Suburban housing developments, simultaneously loathed and loved, began in the mid-20th century. Two of the major figures who built these developments were William Levitt (1907-1994) and Joseph Eichler (1900-1974), both sons of New York Jewish immigrant families. Yet the communities they created differed in one very important respect—one whose legacy endures to this day: While Levitt & Sons built “whites only” communities and refused to integrate their developments, Eichler and his son Ned fought just as hard to oppose discrimination in housing, even helping to write California’s fair-housing law.
Joseph Eichler was born in New York at the dawn of the 20th century. After attending New York University and marrying Lillian Moncharsh in 1925, he relocated to Northern California, where he worked as a food broker for his father-in-law’s wholesale dairy business for the next 20 years. After the family moved to a rented home designed by Frank Lloyd Wright, Eichler was so enamored by Wright’s architecture that in 1949 he decided to enter the residential housing market. Now known as the epitome of California Modern, Eichler’s open concept homes were designed by architects and typically featured inner courtyards, radiant heating, and a profusion of glass. Due to a streamlined building process, an Eichler home could be purchased for just under $10,000. Ned Eichler, Joseph’s son and business partner, described Eichler’s buyers’ as “having upper middle-class tastes with lower middle-class incomes.”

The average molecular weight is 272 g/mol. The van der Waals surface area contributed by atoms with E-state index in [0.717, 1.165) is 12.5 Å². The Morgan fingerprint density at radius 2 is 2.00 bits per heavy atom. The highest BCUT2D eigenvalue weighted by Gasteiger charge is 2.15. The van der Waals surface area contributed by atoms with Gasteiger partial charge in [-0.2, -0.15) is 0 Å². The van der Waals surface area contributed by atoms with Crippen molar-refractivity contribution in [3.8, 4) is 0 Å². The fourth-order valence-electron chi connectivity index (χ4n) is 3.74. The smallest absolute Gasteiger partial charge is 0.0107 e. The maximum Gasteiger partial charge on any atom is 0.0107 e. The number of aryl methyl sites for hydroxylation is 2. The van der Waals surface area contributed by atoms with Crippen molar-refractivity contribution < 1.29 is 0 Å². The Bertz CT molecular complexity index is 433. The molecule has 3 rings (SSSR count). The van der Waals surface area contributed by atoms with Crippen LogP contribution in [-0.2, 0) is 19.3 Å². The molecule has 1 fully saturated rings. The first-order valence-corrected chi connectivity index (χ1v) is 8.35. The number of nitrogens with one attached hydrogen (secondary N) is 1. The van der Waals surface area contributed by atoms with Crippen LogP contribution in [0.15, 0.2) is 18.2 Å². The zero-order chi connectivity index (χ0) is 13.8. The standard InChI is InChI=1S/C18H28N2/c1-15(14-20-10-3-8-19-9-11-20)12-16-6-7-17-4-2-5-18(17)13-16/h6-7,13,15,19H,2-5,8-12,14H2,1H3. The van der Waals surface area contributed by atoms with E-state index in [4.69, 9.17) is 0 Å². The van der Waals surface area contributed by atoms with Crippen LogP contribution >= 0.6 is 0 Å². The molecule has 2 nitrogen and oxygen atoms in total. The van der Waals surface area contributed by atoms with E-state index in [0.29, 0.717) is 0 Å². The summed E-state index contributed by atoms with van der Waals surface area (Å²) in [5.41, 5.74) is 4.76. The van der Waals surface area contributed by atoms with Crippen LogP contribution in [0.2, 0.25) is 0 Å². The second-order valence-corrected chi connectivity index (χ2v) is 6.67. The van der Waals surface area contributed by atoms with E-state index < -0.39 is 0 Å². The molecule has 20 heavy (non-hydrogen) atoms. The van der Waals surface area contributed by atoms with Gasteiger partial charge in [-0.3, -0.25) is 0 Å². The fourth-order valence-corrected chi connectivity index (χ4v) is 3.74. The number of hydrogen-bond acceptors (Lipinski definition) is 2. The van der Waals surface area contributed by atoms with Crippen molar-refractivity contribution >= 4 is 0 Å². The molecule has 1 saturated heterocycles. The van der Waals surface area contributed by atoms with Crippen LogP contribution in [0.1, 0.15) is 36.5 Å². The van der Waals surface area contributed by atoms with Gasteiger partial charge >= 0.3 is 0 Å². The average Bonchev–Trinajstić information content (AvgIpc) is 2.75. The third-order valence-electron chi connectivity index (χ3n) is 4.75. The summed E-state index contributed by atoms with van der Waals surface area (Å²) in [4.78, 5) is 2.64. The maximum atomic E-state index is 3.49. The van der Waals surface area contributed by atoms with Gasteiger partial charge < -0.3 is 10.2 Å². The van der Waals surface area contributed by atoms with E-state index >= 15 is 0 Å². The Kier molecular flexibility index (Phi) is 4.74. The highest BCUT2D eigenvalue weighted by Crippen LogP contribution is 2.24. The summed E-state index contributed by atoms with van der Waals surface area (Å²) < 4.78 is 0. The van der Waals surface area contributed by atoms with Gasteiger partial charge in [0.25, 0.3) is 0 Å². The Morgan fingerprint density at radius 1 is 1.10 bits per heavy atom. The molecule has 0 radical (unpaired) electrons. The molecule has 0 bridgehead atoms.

Seven years younger than Eichler, William Levitt was also born in New York City, the grandson of a rabbi. Levitt’s father, Abraham, dropped out of school at age 10 but educated himself to the point that he earned a law degree, specializing in real estate law. William attended Brooklyn’s Boys High School and New York University, although he didn’t graduate. In 1929, Abraham started a real estate firm and hired his son as president. The same year, William married his first wife, Rhoda Kirshner, with whom he had two sons.
In the early 1940s the Levitts won contracts to build housing for defense workers, and while William learned construction as part of the Navy’s Seabees battalion in Hawaii, his father and brother began purchasing land on Long Island for future developments. After the war, the Levitts began mass-producing inexpensive housing developments that included shopping centers, parks, and schools. The Levitts also focused on streamlining manufacturing techniques by using a single floor plan, eliminating basements, and employing nonunion labor. As The New York Times later recounted in his 1994 obituary, Levitt described the firm’s building process as a “reversal of the Detroit assembly line ... There the car moved while the workers stayed at their stations. In the case of our houses, it was the workers who moved.” The three-bedroom homes were available for under $7,990 with almost no money down—that is, if you were Caucasian.